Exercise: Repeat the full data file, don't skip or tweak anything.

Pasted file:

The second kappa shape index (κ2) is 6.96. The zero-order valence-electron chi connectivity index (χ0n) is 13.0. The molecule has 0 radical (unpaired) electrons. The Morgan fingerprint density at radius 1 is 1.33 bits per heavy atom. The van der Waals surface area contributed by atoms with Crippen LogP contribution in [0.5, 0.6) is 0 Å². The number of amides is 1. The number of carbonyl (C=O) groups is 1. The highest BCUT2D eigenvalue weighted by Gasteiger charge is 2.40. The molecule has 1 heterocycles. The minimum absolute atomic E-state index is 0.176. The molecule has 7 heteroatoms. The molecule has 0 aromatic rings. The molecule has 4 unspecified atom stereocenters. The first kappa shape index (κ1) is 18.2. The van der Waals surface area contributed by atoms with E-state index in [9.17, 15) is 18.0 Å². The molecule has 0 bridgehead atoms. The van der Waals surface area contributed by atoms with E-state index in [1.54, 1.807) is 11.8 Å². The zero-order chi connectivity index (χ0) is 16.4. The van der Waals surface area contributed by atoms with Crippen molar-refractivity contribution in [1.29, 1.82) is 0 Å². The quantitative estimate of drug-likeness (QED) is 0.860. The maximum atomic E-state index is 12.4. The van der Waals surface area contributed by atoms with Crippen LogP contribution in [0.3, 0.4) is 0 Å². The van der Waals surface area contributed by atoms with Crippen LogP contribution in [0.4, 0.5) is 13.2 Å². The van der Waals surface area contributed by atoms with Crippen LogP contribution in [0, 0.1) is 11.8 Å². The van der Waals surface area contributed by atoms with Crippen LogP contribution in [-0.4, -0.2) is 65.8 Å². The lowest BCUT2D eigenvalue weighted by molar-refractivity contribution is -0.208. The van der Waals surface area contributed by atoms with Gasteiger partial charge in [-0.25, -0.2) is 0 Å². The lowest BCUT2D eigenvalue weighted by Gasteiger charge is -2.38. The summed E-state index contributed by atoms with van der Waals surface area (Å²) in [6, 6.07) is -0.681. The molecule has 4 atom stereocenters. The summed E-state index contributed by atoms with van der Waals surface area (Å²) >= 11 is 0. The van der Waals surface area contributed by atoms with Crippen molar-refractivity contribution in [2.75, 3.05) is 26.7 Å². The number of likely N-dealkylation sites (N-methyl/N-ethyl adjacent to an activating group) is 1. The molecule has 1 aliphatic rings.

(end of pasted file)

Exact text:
The second kappa shape index (κ2) is 6.96. The zero-order valence-electron chi connectivity index (χ0n) is 13.0. The molecule has 0 radical (unpaired) electrons. The Morgan fingerprint density at radius 1 is 1.33 bits per heavy atom. The van der Waals surface area contributed by atoms with Crippen LogP contribution in [0.5, 0.6) is 0 Å². The number of amides is 1. The number of carbonyl (C=O) groups is 1. The highest BCUT2D eigenvalue weighted by Gasteiger charge is 2.40. The molecule has 1 heterocycles. The minimum absolute atomic E-state index is 0.176. The molecule has 7 heteroatoms. The molecule has 0 aromatic rings. The molecule has 4 unspecified atom stereocenters. The first kappa shape index (κ1) is 18.2. The van der Waals surface area contributed by atoms with E-state index in [9.17, 15) is 18.0 Å². The molecule has 0 bridgehead atoms. The van der Waals surface area contributed by atoms with E-state index in [1.54, 1.807) is 11.8 Å². The zero-order chi connectivity index (χ0) is 16.4. The van der Waals surface area contributed by atoms with Crippen molar-refractivity contribution in [1.29, 1.82) is 0 Å². The quantitative estimate of drug-likeness (QED) is 0.860. The maximum atomic E-state index is 12.4. The van der Waals surface area contributed by atoms with Crippen LogP contribution in [0.3, 0.4) is 0 Å². The van der Waals surface area contributed by atoms with Crippen LogP contribution in [0.4, 0.5) is 13.2 Å². The van der Waals surface area contributed by atoms with Crippen LogP contribution in [0, 0.1) is 11.8 Å². The van der Waals surface area contributed by atoms with Crippen LogP contribution in [-0.4, -0.2) is 65.8 Å². The lowest BCUT2D eigenvalue weighted by molar-refractivity contribution is -0.208. The van der Waals surface area contributed by atoms with Gasteiger partial charge in [-0.25, -0.2) is 0 Å². The lowest BCUT2D eigenvalue weighted by Gasteiger charge is -2.38. The summed E-state index contributed by atoms with van der Waals surface area (Å²) in [6, 6.07) is -0.681. The molecule has 4 atom stereocenters. The summed E-state index contributed by atoms with van der Waals surface area (Å²) >= 11 is 0. The van der Waals surface area contributed by atoms with Crippen molar-refractivity contribution in [2.75, 3.05) is 26.7 Å². The number of likely N-dealkylation sites (N-methyl/N-ethyl adjacent to an activating group) is 1. The molecule has 1 aliphatic rings.